Feeds

Drink-drive chain gang obliged to bury dead alcoholics

Don't mess with 'America's toughest sheriff'

Gartner critical capabilities for enterprise endpoint backup

Our Arizona readers who are thinking of getting behind the wheel after a few liveners are advised not to do it in Maricopa County, where you could end up on a chain gang, dressed in pink and burying deceased alcoholics for your trouble.

Sheriff Joe ArpaioWe kid you not: that's how Joe Arpaio (right), dubbed "America's toughest sheriff", deals with driving under the influence perps. According to the Telegraph, Arpaio obliges drink drive convicts to "perform burials at a local cemetery where many homeless alcoholics are buried" - if they're lucky.

We say lucky, because earlier this week Arpaio ordered his charges to "clean a busy Phoenix street wearing black and white striped trousers and pink shirts that read 'Sheriff DUI Chain Gang" on the back and 'Clean(ing) and Sober' on the front".

Mr Arpaio said: "Maybe this will warn people - knock it off, don't drink and drive. You'll end up in pink underwear on the chain gang."

The pink underwear in question is one of Arpaio's previous deterrents - issuing prison inmates with said smalls, presumably as a form of rehabilatory humiliation. He's also housed prisoners in tents, and the jailbirds seem keen not to spend too much time under canvas.

Michael McDaniel, who's serving a four months for "aggravated DUI and driving on a suspended license", admitted he'd volunteered for the chain gang to "get out of the jail tents". The 30-year-old said: "It's good to get out of the tents and be in the public. Hopefully it keeps someone from drinking and driving."

Of his chain gang uniform, McDaniel added: "I don't like the colour pink, but I can live with it."

And if all that doesn't deter you from incurring the wrath of Sheriff Joe, be warned that Maricopa County has no qualms about posting snaps of DUI detainees on its website. ®

Bootnote

Sheriff Joe's tough line on DUI is not without justification. The Telegraph notes that Arizona last year recorded "the sixth-highest number of alcohol-related deaths in the nation - 585 - up 15 per cent on the previous year".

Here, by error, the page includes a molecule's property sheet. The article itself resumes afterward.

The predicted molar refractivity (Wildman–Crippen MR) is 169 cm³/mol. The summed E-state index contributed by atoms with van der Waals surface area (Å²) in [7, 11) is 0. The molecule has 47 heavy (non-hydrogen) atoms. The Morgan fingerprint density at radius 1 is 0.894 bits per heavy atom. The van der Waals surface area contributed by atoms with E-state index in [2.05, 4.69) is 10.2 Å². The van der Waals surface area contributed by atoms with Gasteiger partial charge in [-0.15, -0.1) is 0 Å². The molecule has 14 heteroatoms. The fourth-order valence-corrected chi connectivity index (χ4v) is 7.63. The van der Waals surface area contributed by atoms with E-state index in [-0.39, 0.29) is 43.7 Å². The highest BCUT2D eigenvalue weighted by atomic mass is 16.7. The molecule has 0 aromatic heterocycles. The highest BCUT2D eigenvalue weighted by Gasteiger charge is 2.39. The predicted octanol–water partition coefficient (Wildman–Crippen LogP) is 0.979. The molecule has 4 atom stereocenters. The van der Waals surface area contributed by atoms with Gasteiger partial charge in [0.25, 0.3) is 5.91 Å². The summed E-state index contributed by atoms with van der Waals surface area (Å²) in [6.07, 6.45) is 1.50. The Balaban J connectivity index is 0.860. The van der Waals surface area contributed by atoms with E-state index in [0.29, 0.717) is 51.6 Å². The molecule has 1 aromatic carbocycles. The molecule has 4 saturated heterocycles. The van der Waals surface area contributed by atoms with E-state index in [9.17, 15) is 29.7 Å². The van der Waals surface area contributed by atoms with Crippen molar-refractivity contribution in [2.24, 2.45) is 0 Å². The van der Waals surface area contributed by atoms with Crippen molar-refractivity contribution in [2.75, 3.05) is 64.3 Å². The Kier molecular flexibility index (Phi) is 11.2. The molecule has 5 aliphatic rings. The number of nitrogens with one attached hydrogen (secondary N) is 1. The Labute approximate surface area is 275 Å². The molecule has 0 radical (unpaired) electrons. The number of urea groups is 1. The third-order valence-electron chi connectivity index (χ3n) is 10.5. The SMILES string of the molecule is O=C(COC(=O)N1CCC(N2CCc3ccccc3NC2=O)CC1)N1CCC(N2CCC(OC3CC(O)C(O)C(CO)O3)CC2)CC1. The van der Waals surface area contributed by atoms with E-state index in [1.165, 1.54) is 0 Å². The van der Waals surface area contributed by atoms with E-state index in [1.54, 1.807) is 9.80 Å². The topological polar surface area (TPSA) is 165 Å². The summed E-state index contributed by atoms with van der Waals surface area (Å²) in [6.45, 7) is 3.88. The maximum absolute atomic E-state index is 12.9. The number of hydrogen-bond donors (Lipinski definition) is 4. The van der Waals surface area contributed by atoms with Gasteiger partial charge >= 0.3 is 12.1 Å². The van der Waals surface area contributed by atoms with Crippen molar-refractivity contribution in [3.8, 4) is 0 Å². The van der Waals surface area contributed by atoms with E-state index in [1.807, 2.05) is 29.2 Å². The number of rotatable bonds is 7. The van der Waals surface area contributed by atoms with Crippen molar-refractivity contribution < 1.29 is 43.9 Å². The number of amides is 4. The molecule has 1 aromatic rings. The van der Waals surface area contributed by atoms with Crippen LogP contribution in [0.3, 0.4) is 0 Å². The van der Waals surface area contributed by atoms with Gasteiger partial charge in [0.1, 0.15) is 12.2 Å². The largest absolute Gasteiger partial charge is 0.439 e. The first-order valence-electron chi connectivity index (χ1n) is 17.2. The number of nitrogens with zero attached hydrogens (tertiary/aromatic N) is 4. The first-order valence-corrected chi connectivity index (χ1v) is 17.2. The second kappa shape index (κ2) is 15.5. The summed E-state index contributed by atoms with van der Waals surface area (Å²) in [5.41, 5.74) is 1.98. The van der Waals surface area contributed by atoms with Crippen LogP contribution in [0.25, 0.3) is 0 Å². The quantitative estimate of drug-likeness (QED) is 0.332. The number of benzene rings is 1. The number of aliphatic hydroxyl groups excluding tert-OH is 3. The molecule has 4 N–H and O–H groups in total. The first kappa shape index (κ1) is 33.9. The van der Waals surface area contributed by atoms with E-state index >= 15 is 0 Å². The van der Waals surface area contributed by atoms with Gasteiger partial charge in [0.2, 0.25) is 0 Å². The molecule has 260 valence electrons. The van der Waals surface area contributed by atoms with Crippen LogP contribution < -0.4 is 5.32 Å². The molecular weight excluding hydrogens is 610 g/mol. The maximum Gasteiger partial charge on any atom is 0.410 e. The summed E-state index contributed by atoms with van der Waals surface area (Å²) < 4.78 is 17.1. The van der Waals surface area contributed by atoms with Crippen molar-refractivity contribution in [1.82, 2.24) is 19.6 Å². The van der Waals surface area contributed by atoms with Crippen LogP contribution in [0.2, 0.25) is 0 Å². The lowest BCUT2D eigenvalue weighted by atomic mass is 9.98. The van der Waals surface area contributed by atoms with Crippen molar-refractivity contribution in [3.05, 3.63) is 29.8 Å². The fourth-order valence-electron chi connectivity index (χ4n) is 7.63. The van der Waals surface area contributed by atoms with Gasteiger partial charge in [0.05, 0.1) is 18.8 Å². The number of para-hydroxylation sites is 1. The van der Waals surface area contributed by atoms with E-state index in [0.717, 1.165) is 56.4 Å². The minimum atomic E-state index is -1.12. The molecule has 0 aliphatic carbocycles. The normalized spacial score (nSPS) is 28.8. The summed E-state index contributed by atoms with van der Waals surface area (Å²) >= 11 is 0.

Accordingly, the state in June "passed one of the toughest drink-driving laws in the country, requiring a breathalyser-style device be fitted to the cars of first-time offenders, increased fines, and a minimum of 45 days in jail for some DUI convictions".

5 things you didn’t know about cloud backup

More from The Register

next story
MEN WANTED to satisfy town full of yearning BRAZILIAN HOTNESS
'Prettier, better organised, more harmonious than if men were in charge'
Cops baffled by riddle of CHICKEN who crossed ROAD
'Officers were unable to determine Chicken's intent'
Yes, but what are your plans if a DRAGON attacks?
Local UK gov outs most ridiculous FoI requests...
Drunkards warned: If you can't walk in a straight line, don't shop online, you fool!
Put it away boys. Cover them up ladies. Your credit cards, we mean
Why your mum was WRONG about whiffy tattooed people
They're a future source of RENEWABLE ENERGY
Murder accused DIDN'T ask Siri 'how to hide my roommate'
US court hears of cached browser image - not actual request
Chomp that sausage: Brits just LOVE scoffing a Full Monty
Sales of traditional brekkie foods soar as hungry folk get their mitts greasy
prev story

Whitepapers

Top 10 endpoint backup mistakes
Avoid the ten endpoint backup mistakes to ensure that your critical corporate data is protected and end user productivity is improved.
Implementing global e-invoicing with guaranteed legal certainty
Explaining the role local tax compliance plays in successful supply chain management and e-business and how leading global brands are addressing this.
Backing up distributed data
Eliminating the redundant use of bandwidth and storage capacity and application consolidation in the modern data center.
The essential guide to IT transformation
ServiceNow discusses three IT transformations that can help CIOs automate IT services to transform IT and the enterprise
Next gen security for virtualised datacentres
Legacy security solutions are inefficient due to the architectural differences between physical and virtual environments.